We put a few more miles on the car this week, had lots
of things to do, visit, inform, and be informed.  Before I get too far
along this week, I want to tell you that one of our very favorite
country performers, who came and performed with us at the Oak Tree Opry
many many many times, has passed away.  Marvin Rainwater even performed
for us at the little Oak Tree long after he had stopped working the
bigger clubs and casinos.  He had a terrific time when he came to Anita,
and came back frequently.  He’s in our Hall of Fame, and we even have
one of his guitars which he so gallantly autographed for us.  He enjoyed
talking about his career with us, why he moved to Minnesota, and the
fact that even though publicists kept calling him a Native American
because of his last name, he told us (he told the same thing to mutual
friend Sherwin Linton) he was definitely not Native American, he was a
Scotsman through and through.  We will surely miss “Gonna Find Me A
Bluebird” this time around.  He wrote that song for his mom, and now he
gets to sing it for her personally.
     We’re a little concerned about our LeMars Festival, it
was down a bit this year, mostly because of the six days of incredibly
hot weather, the index in the 100’s all week.  So, Sheila and Bobbie
Lhea and I have been visiting lots of shows elsewhere trying to gather
together some new folks and ideas.  We definitely want to expand arts
and crafts, flea market and antiques, so there is more to see and do
than ‘just’ music at LeMars.  We went to Nebraska City where they were
celebrating their Apple Fest.  It was extremely crowded at the Morton
Farm, and we made contact with about 100 vendors there.  We also went to
Irwin on Sunday, to visit the promoters of their steam engine show. 
It’s some gravel road to get to, but we were quite impressed with how
they are saving the old ‘farming’ traditions of Iowa.  Much the same as
Sheila and I are struggling to save Iowa’s old-time country music. 
Hopefully we have acquired a lady who weaves as well as spins the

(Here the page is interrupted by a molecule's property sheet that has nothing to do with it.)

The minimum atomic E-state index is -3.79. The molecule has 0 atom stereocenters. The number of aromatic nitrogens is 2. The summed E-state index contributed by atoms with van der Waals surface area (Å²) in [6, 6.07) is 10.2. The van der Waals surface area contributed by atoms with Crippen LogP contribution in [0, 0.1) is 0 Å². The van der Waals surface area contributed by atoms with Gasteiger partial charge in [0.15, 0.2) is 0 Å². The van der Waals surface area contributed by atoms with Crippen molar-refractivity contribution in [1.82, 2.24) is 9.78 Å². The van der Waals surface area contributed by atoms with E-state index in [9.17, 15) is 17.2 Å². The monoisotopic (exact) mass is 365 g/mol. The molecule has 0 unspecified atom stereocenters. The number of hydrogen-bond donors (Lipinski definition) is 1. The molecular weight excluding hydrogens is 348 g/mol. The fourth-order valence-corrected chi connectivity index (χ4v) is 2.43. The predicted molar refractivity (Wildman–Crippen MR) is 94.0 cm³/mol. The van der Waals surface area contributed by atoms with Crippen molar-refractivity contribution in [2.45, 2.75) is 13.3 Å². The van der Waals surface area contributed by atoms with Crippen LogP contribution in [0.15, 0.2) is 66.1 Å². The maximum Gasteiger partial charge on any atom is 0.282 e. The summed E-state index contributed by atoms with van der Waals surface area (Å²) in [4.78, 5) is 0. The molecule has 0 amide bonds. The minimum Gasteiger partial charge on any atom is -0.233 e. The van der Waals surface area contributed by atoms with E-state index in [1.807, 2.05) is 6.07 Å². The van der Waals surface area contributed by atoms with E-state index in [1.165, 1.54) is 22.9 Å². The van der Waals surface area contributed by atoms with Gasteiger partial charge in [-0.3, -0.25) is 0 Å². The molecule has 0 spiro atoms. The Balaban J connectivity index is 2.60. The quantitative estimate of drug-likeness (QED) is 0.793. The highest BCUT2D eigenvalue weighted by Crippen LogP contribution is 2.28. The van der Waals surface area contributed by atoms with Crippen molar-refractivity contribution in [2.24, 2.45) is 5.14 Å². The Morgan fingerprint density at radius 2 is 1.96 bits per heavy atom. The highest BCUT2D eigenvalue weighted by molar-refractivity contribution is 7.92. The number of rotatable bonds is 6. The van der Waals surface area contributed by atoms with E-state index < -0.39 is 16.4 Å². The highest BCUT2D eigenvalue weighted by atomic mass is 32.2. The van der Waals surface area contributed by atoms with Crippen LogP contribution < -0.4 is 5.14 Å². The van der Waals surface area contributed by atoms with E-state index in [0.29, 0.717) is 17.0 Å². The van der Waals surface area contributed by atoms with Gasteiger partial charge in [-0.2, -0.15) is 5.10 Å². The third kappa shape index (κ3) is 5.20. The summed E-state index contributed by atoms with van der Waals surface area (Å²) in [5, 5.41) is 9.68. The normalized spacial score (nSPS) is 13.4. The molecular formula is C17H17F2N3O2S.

old-time way, as well as some quilt makers, and even some new music
makers.  Same day we went to Missouri Valley (just north a ways) also on
a gravel road to the Sawmill Hollow Aronia Berry Festival.  It’s a
beautiful place, but the aronia berry is just about the same as a
choke-cherry.  If you grew up on a farm and were anywhere near a creek,
you probably know what a choke-cherry is.  We tasted their wine, and
probably wouldn’t do that again, but they did have some nice baked
goods, entertainment, and vendors which we of course tryed to coerce
into coming to LeMars.  Hopefully the weekend will be fruitful.
     There’s an Arby’s in Missouri Valley, and the TV is
swamped with ads about their new ‘brisket’ sandwich, so off we went. 
There is onion rings, lettuce, and cheese on this sandwich, so we
decided to drop the cheese for fear it would take away from the 13-hour 
smoke-cooked brisket.  The brisket was good, very tender, but very
fatty.  We had to trim off the fat, but the end result wasn’t bad.  At
$5.37 each, we had a great budget-lunch as well as a serving of
curly-fries and a couple of drinks.  Not bad for good brisket.
     We had a terrific show at the Oak Tree featuring the
Johnson Strings and Betty Rydell.  The Johnson family, mom, dad, and six
children are just magnificent on their bowed instruments.  They played a
terrific “Beaumont Rag” and a little later a terrific “Orange Blossom
Special.”  They also play some incredibly good classical music, and even
though you might think it doesn’t blend well, it does when this family
plays.  Betty Rydell was also on (she will be at Fremont with us Oct
4-5-6) along with her husband who is a sitting judge in Minneapolis. 
She is an incredibly gifted performer, and her classic country music was
a sure hit.  The judge joins her on a number of songs, one of them
about seafood, which turned out super funny.  Don’t miss our next Oak
Tree Show, Oct. 11 with John Rex Reeves, nephew of Jim Reeves, keeping
the music alive.
Bob Everhart for Country Music News International

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